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November 9, 2011 / Mike Piskur

Smart grid politics and distributed generation in Illinois

The Illinois “smart grid” bill became the Energy Infrastructure Modernization Act in late October when the Illinois General Assembly overrode a veto by Governor Pat Quinn. The legislation will pour more than $3 billion dollars into modernizing the state’s electric grid, but Quinn and many consumer advocacy groups opposed it on the grounds that it also guts regulation of utilities and essentially allows ComEd and Ameren to raise customer rates on a yearly basis in order to guarantee a certain rate of return. The legislators and utility representatives who crafted the bill included several provisions in order to gain enough votes for passage. Key among these are new rules for net metering and distributed power generation, both of which have the potential to create a renewable energy boom in Illinois.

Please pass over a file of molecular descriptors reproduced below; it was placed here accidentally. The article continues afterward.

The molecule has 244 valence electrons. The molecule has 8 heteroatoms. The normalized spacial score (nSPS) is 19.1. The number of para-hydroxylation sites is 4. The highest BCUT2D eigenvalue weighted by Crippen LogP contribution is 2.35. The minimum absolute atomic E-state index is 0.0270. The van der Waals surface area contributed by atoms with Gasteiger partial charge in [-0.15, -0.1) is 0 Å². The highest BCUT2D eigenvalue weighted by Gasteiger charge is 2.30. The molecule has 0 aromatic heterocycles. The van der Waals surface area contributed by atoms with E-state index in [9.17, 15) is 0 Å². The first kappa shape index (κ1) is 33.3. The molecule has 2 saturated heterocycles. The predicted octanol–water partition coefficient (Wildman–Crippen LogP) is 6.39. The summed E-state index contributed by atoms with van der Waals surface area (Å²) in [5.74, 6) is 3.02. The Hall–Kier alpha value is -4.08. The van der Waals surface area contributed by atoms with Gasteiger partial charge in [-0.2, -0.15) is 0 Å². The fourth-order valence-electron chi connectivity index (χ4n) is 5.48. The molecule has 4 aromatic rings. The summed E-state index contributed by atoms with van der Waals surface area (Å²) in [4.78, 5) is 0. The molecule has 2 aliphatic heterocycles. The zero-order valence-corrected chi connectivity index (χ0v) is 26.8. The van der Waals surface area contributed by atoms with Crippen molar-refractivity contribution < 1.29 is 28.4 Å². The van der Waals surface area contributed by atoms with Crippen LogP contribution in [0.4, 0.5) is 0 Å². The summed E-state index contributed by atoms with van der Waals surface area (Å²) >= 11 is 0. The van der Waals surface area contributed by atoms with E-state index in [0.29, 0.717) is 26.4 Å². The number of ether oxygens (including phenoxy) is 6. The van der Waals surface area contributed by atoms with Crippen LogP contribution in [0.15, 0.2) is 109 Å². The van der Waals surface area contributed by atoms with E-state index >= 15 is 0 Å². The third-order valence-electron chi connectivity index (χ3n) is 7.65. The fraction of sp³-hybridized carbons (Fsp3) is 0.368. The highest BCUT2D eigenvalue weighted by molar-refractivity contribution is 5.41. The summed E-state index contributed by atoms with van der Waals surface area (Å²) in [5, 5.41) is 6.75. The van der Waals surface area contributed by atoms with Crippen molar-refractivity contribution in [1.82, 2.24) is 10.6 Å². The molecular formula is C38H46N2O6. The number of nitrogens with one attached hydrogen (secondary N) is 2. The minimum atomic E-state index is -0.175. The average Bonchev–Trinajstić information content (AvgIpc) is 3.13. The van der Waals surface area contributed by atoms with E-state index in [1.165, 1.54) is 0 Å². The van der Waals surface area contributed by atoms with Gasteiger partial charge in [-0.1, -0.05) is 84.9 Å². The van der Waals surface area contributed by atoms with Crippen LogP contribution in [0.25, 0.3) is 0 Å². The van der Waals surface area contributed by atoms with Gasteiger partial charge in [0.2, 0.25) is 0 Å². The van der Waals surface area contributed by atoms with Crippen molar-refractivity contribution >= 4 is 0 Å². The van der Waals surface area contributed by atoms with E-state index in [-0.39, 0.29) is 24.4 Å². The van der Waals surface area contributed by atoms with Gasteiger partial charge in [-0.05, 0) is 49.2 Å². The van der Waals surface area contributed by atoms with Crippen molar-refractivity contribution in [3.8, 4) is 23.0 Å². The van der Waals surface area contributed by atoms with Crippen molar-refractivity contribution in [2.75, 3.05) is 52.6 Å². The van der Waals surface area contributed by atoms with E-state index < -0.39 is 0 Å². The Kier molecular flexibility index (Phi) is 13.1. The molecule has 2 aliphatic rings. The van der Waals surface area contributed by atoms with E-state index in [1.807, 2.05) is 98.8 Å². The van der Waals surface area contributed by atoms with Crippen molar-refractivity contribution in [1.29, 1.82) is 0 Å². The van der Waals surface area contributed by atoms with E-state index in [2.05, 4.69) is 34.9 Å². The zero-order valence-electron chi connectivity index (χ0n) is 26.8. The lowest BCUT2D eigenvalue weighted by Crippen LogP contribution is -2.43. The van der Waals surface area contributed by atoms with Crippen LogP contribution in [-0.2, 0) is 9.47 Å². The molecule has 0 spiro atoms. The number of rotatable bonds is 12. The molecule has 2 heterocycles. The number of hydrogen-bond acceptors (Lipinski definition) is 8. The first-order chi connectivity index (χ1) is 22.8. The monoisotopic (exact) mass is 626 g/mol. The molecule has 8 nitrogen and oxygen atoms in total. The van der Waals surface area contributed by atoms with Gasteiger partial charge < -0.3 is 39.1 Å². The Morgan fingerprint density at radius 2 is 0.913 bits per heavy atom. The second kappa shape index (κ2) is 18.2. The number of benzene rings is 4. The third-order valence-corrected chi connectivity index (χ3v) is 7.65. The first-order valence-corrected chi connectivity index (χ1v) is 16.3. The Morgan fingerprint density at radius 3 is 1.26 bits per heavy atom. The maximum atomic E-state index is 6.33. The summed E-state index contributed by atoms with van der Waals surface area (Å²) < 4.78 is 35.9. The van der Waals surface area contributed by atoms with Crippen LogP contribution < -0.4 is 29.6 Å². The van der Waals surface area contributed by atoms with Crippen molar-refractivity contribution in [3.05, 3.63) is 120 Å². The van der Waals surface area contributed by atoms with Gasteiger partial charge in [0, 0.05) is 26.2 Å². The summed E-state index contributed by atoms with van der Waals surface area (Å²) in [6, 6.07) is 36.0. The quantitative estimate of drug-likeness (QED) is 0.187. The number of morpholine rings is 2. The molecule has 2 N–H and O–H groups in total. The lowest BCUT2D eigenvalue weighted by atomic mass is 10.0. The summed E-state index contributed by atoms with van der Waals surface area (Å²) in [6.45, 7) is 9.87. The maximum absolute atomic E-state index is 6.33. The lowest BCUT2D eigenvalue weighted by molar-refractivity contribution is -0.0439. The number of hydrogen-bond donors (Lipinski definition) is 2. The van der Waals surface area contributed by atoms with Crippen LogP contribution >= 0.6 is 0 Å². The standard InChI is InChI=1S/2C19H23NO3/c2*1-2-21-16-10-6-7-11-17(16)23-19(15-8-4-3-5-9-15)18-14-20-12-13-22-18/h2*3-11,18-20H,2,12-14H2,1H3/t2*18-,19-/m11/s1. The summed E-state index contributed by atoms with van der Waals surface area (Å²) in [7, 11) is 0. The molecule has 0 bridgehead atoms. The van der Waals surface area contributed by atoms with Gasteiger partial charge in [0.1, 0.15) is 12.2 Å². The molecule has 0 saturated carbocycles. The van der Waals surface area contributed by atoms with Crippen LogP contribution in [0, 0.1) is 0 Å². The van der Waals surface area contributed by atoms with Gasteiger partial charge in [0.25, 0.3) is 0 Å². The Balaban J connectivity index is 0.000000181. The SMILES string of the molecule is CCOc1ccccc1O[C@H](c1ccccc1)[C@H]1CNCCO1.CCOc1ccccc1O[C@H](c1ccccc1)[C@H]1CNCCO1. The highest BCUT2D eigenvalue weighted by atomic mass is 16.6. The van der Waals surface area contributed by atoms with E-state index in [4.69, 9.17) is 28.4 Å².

The Illinois Renewable Portfolio Standard (RPS) mandates that 25 percent of the state’s electricity come from renewable sources by 2025, but did not include any requirements for electricity from small-scale producers. Under the Energy Infrastructure Modernization Act, distributed generation must supply one percent of the state’s renewable energy by 2015. One percent of 25 percent of the state’s electricity consumption may not seem like a huge amount of energy, but it establishes incentives for homeowners and communities to invest in renewable energy technologies. It may prove to be a major step forward in transitioning Illinois away from fossil fuels and toward the post-carbon future.




Leave a Comment
  1. Jon / Nov 10 2011 14:55

    Unfortunately, it ain’t all roses. See:

    • Mike Piskur / Nov 11 2011 09:33

      Thanks for sharing this.

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